Saturday, January 27, 2007

Who's your daddy?

It sure as hell an't Bush, nor is he my commander and chief. Lets make this a clear as water, he is commander of the Army and Navy, the military. Not the civilian population, he makes no decider[is there really such a word?] discussions for the public only the military with approval from congress. He stated "the pessimist will be defined", well define this pessimist you dumb shit .... and keep your harassing C-130's to doing the peoples business. Do you want them to know your spending their tax dollars to buzz dissident voices by flying low above their homes in the middle of nights. Do you f***ing know there are about 1000 or more of my neighbors you are putting at risk that actually believe your lies and support your efforts. Leave these innocent people alone, you do not intimidate me. Your efforts are fruitless, a waste and I am only gaining believers. Do you really want that now Mr. Bush? F***'n idiots.

http://www.nytimes.com/2007/01/27/opinion/27wills.html

At Ease, Mr. President

Gary Wills, New York Times, 27 January 2007

[Excerpt]

The president is not the commander in chief of civilians. He is not even commander in chief of National Guard troops unless and until they are federalized. The Constitution is clear on this: "The president shall be commander in chief of the Army and Navy of the United States, and of the militia of the several states, when called into the actual service of the United States."

When Abraham Lincoln took actions based on military considerations, he gave himself the proper title, "commander in chief of the Army and Navy of the United States." That title is rarely — more like never — heard today. It is just "commander in chief," or even "commander in chief of the United States." This reflects the increasing militarization of our politics. The citizenry at large is now thought of as under military discipline. In wartime, it is true, people submit to the national leadership more than in peacetime. The executive branch takes actions in secret, unaccountable to the electorate, to hide its moves from the enemy and protect national secrets. Constitutional shortcuts are taken "for the duration." But those impositions are removed when normal life returns.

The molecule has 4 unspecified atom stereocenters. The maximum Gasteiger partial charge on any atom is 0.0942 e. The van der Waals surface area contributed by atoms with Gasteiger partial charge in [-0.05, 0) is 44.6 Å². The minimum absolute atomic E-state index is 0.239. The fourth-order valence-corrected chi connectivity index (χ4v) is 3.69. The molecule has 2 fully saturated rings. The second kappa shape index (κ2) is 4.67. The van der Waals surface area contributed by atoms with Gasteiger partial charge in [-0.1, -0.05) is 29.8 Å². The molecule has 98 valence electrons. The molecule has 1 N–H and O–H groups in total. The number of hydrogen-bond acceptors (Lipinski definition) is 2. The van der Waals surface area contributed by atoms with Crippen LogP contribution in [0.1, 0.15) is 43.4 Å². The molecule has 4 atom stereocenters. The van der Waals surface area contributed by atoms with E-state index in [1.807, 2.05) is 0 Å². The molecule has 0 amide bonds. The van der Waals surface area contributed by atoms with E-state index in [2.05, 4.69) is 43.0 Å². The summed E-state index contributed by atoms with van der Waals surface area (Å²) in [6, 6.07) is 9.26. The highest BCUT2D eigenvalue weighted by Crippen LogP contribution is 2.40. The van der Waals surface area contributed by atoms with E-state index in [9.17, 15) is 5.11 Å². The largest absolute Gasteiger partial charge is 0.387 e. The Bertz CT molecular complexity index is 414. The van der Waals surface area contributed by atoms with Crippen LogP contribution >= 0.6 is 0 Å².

But we have not seen normal life in 66 years. The wartime discipline imposed in 1941 has never been lifted, and "the duration" has become the norm. World War II melded into the cold war, with greater secrecy than ever — more classified information, tougher security clearances. And now the cold war has modulated into the war on terrorism.

There has never been an executive branch more fetishistic about secrecy than the Bush-Cheney one. The secrecy has been used to throw a veil over detentions, "renditions," suspension of the Geneva Conventions and of habeas corpus, torture and warrantless wiretaps. We hear again the refrain so common in the other wars — If you knew what we know, you would see how justified all our actions are.

But we can never know what they know. We do not have sufficient clearance.

The glorification of the president as a war leader is registered in numerous and substantial executive aggrandizements; but it is symbolized in other ways that, while small in themselves, dispose the citizenry to accept those aggrandizements. We are reminded, for instance, of the expanded commander in chief status every time a modern president gets off the White House helicopter and returns the salute of marines.

That is an innovation that was begun by Ronald Reagan. Dwight Eisenhower, a real general, knew that the salute is for the uniform, and as president he was not wearing one. An exchange of salutes was out of order. (George Bush came as close as he could to wearing a uniform while president when he landed on the telegenic aircraft carrier in an Air Force flight jacket).

We used to take pride in civilian leadership of the military under the Constitution, a principle that George Washington embraced when he avoided military symbols at Mount Vernon. We are not led — or were not in the past — by caudillos.

Senator Daniel Patrick Moynihan's prescient last book, "Secrecy," traced the ever-faster-growing secrecy of our government and said that it strikes at the very essence of democracy — accountability of representatives to the people. How can the people hold their representatives to account if they are denied knowledge of what they are doing? Wartime and war analogies are embraced because these justify the secrecy. The representative is accountable to citizens. Soldiers are accountable to their officer. The dynamics are different, and to blend them is to undermine the basic principles of our Constitution.

Wonder declaring a no fly zone over my home.

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